Exercise 1

Choose since, from, for to complete each sentence.

1I haven't seen her the accident.

2The new service will start tomorrow morning.

3We've been waiting two hours.

4He did yoga with her the start of their relationship.

5We've been friends school.

6You can buy all sorts of foods very early in the morning.

7He was in prison ten years.

8The center is open 7 a.m. to 9 p.m. every week day.

9I've known the truth a long time.

10I hadn't had so much fun I was in high school.


 

 

for, since, from – grammar chart

 
for, since, from – what's the difference?
 

for vs since

 
We can use for and since with present perfect or past perfect simple or continuous.

We use for + a period of time, e.g. for two weeks, for ten years, for ten days, for a few hours, etc.

  • We’ve been here for a few hours. 
  • He’s been studying for a long time. 
  • When I met them, they had been married for ten years. 

We can also use for with the past simple when an action or event started in the past and also finished in the past after some time. Compare:

  • I have lived in London for 20 years. (=I am living in London now. The action has not finished.)
  • I lived in London for 20 years. (=I am not living in London now. The action started and finished in the past.)

We use since + a starting point (the moment that marks the beginning of a period of time), e.g. since I was born, since 10 o’clock, since last Wednesday, etc.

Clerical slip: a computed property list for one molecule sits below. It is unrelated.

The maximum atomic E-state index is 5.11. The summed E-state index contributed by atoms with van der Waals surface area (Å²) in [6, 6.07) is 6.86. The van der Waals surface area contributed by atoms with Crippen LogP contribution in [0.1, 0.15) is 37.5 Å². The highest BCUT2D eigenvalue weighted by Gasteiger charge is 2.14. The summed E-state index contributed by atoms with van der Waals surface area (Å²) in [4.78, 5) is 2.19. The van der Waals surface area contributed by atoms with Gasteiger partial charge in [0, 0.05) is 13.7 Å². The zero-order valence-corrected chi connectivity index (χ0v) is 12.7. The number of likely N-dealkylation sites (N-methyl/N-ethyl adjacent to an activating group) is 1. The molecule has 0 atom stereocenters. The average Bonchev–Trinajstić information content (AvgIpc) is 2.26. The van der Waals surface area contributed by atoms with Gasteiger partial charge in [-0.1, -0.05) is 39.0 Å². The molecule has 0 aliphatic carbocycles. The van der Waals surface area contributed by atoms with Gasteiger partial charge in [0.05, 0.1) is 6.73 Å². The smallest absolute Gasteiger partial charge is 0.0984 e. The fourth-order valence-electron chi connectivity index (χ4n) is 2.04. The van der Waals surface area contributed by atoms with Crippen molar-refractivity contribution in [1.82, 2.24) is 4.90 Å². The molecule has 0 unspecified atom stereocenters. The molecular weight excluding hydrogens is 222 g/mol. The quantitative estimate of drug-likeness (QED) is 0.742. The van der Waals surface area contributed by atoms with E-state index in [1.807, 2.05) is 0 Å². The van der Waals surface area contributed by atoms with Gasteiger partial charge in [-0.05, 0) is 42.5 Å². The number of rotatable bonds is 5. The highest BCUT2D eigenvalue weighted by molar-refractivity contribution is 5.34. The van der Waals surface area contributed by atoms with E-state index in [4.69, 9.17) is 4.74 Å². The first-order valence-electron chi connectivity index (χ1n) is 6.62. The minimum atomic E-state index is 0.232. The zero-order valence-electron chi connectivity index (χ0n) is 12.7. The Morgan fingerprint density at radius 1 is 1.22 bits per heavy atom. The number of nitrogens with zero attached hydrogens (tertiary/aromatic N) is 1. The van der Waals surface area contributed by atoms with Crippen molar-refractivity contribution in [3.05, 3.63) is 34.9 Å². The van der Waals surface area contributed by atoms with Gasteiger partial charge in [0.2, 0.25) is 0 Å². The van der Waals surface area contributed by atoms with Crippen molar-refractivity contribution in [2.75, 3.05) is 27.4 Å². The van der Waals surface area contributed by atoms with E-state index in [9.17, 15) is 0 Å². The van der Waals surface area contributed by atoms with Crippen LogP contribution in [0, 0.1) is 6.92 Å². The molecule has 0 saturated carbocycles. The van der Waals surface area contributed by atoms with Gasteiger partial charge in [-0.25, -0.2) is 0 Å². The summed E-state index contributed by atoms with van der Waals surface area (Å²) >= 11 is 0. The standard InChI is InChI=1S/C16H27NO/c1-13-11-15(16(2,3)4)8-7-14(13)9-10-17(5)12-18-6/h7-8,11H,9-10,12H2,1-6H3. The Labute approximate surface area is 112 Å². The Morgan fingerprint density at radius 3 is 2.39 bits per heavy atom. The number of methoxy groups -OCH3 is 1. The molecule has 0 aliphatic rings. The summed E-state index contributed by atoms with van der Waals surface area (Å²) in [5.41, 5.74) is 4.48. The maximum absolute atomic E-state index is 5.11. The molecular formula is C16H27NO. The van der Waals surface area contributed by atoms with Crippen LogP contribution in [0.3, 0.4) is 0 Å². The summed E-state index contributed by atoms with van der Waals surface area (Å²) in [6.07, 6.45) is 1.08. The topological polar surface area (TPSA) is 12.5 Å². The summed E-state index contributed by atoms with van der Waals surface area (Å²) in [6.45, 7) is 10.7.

• We’ve been here since 4 o’clock. 
  • He’s been studying since he got up. 
  • They had been married since 2010. 

 

since vs from

 
We use since and from + starting point. They are used to mark the beginning of something: an action, a state or an event.

We normally use since with the present or past perfect to talk about the duration of an action, event or state. Since indicates the starting point of this action, event or state.

  • I have known John since I was a child. 
  • He’s been working for us since he finished school. 
  • I was exhausted; I had been at work since six a.m.

We use from in other cases.

  • Masks will be compulsory from tomorrow. 
  • I’m usually here from six o’clock. 

When we use from to indicate the starting point of something, we can also use to or until/till to mark its endpoint.

  • I work from 8 a.m. to 6 p.m. (or until/till 6 p.m.)
  • The city reported 400 new COVID-19 cases from Friday to Sunday. (or until/till Sunday)